While AGL’s thermal plants will reach the end of their operational life and will progressively close by 2035, the company will spend over $1 billion in capital and operational expenditure to maintain its generation assets this year — including major outages, maintenance, as well as upgrades to meet energy demands throughout the year.
AGL Chief Operating Officer Markus Brokhof said: “It’s important we continue to maintain these assets to assist to provide system security as we also target 12 GW of new renewable and firming capacity by 2035.
“Our yearly maintenance program and regular investment in our thermal and renewable assets aims to increase the availability, reliability, and flexibility of our assets so they can respond to the peaks in customer demand throughout the year.
This financial year, AGL is adding 300 megawatts of new flexible generation into the national electricity market with the Torrens and Broken Hill batteries. AGL has announced it will close Torrens Island ‘B’ Power Station on 30 June 2026, having closed the final unit at the ‘A’ power station last year.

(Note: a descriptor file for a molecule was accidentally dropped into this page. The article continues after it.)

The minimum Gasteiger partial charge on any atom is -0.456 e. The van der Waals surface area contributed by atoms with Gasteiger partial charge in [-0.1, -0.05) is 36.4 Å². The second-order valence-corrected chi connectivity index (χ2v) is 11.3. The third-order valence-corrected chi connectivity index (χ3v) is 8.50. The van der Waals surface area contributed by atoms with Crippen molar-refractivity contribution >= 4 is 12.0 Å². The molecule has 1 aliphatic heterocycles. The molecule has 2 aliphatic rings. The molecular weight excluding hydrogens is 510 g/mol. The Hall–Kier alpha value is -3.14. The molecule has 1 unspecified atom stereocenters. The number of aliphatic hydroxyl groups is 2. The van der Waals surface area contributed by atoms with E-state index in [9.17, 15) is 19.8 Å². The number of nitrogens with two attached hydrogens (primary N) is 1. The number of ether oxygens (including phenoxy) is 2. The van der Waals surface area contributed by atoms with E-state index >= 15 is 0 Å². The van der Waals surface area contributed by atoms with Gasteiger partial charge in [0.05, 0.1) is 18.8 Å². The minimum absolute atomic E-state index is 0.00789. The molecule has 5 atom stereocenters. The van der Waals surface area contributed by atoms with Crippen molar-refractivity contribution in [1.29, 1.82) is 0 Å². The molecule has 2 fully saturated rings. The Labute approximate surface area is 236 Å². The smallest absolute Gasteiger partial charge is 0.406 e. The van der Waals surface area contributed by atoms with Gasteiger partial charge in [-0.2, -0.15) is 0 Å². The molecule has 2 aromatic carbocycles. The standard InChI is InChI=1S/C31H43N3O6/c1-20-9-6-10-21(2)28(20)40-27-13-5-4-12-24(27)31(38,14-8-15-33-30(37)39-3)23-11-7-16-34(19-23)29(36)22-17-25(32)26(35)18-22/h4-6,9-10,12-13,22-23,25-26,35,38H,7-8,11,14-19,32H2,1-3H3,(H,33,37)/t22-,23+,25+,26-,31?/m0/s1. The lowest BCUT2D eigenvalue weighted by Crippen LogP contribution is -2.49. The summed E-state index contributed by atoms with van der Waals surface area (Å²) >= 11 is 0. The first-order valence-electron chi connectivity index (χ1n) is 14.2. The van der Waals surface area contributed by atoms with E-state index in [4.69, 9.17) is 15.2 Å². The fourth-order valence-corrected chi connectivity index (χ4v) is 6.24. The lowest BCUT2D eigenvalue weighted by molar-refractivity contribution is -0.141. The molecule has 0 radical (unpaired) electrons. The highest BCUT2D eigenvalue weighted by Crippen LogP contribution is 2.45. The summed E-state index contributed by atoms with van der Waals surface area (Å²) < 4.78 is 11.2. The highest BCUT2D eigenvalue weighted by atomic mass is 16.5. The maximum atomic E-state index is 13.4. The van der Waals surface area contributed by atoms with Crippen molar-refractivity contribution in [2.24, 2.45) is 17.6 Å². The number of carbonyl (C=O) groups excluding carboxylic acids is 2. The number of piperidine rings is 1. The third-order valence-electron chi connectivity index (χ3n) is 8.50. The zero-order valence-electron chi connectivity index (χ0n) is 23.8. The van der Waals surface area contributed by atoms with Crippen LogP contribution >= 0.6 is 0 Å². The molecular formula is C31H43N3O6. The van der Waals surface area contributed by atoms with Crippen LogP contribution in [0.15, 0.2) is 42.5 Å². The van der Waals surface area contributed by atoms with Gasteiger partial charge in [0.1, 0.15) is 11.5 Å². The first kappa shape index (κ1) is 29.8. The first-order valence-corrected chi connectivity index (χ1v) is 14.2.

Scheduled for closure between 2030 – 2033, AGL is spending $190 million at Bayswater in NSW on maintenance programs and additionally $120 million on unit one which is currently undergoing a planned major outage until mid-December.
The works at Bayswater unit one includes critical asset integrity assessments, major repairs, and upgrades to equipment.
This work is also providing a boost to the local community with 800 additional contractors involved in the planned outage works.
At Loy Yang in Victoria, targeted for closure in 2035, AGL is spending $350 million on capital and maintenance across the power station and mine. Works include minor planned outages on units 2, 3, and 4 in the power station and conveyor extensions in the mine.
At Torrens and Barker Inlet Power Station in South Australia, AGL is spending $27 million on routine maintenance of infrastructure.
This includes minor planned outages on each of the units which includes maintenance to the cooling water systems, turbines, and boilers.
At AGL’s hydroelectricity assets, which include the Kiewa Scheme, and Dartmouth and Eildon Power Stations in Northeast Victoria, the company is spending $28 million on maintenance and capital upgrades.
The company is also spending $8 million pre-investment as part of the Clover Power Station upgrades this financial year.